But often the officer’s perception of what occurred is as or more important than what actually occurred. Cognitive science research has amply demonstrated that perceptions and memories are not literal representations of reality, and our behavior is affected by our perceptions of reality not necessarily reality itself.
If — in light of an officer’s vantage point, his heightened level of stress, multiple distracting events, etc., — he perceives an individual to be more threatening than he actually is, his subsequent description of an incident may not match the events in the recorded footage. This does not necessarily undermines the integrity of the officer’s account. (In fact, if the officer’s account matched the video footage too well, this should raise questions about the source of his “memory.”) His account reflects his perception of the event, and it is this perception that is likely to have governed his behavior. It is thus important to preserve the officer’s perception of the event and not taint his memory by letting him view the recorded footage.
It may be argued that no prosecutor is going to put on a police witness without showing him the video first – to eliminate discrepancies between the officer’s testimony and the video, and avoid the “game of gotcha” that is Bill Bratton’s concern. But for an experienced defense attorney, the absence of discrepancies — testimony that seems suspiciously pat — is an opening for a devastating cross-examination. At every step in the process, the credibility of the officer’s account will only be enhanced if he has not viewed the video footage. (And, by the way, if the officer is entitled to review the footage, why not the suspect, for whom the consequences of the “game of gotcha” are even more dire? Would the police permit a suspect refresh his memory by viewing the video before being interrogated?)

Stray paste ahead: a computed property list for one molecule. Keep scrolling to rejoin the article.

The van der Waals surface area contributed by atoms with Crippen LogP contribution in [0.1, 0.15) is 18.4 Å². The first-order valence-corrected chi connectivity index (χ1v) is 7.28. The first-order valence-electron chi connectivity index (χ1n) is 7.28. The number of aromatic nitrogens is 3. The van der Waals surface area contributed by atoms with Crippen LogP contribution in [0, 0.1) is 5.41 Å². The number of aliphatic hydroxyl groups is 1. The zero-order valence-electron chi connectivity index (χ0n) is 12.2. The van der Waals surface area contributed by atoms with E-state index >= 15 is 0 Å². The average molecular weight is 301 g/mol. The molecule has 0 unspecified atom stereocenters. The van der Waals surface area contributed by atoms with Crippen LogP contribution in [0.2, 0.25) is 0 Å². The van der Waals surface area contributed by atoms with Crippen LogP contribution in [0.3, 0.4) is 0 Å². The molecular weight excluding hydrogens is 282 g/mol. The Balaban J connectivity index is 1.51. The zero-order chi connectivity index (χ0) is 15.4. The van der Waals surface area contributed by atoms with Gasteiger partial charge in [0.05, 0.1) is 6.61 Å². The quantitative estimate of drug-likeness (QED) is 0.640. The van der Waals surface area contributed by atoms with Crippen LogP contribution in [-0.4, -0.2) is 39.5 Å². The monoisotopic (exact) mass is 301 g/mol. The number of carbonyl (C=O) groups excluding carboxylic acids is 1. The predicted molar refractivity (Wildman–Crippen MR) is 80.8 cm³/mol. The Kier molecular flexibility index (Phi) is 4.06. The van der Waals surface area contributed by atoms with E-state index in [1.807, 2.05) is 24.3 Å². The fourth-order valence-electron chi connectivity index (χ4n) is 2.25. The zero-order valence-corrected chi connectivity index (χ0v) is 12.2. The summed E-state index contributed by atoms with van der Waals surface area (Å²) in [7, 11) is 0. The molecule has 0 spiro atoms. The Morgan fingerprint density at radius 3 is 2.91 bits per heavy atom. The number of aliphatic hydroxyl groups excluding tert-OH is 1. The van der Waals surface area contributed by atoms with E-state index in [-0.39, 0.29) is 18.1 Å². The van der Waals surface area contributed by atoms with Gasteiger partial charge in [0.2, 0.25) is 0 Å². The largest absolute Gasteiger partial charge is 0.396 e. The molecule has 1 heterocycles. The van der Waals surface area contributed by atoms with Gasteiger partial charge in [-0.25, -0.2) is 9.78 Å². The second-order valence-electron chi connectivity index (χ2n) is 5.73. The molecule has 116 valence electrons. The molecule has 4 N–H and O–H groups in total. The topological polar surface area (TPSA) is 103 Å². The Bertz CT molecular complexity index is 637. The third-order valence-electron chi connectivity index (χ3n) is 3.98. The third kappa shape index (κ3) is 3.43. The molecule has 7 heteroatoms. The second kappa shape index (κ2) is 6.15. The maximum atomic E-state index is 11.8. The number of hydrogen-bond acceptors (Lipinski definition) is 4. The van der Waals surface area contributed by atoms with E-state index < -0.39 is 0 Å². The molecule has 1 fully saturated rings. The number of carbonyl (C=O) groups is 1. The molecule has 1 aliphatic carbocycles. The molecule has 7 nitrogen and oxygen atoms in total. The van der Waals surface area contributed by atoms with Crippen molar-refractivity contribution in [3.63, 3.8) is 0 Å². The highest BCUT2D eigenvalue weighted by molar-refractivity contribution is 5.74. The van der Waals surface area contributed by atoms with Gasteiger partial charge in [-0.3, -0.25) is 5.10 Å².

We know from cognitive science research that memory is vulnerable to the suggestive influence of what is called “post-event information.” An officer’s memory of what happened will be suggestively influenced by viewing video footage. And, it is important to know that such distortions in memory are both permanent, and they occur without conscious awareness.
This same logic applies to lay witnesses being permitted to view video footage prior to giving a statement, making an identification, or testifying. Frequently witnesses are shown a surveillance video from the crime scene and are subsequently questioned about the incident or presented with a lineup. Once any witness views video footage, his memory will be biased by the video, a salient source of “post-event information.” And if a case goes to trial, jurors are more likely to be swayed hearing what they consider to be two corroborating lines of evidence, when in fact they are hearing the video footage twice — once on screen and once through the eyes of the witness who watched it.
If it is important to know exactly what happened, then viewing the video footage will always be more accurate than the account of an officer, in which case the officer does not need to see the footage. If it is important to know an officer’s perception of an event, then it is important to preserve his memory untainted by viewing the video footage. In neither case is viewing the video footage recommended. Philip Eure seems to have understood the delicate nature of human memory, and his recommendations are well founded.
This piece was originally published by The Marshall Project.
Kathy Pezdek chairs the Cognitive Science Program at Claremont Graduate University.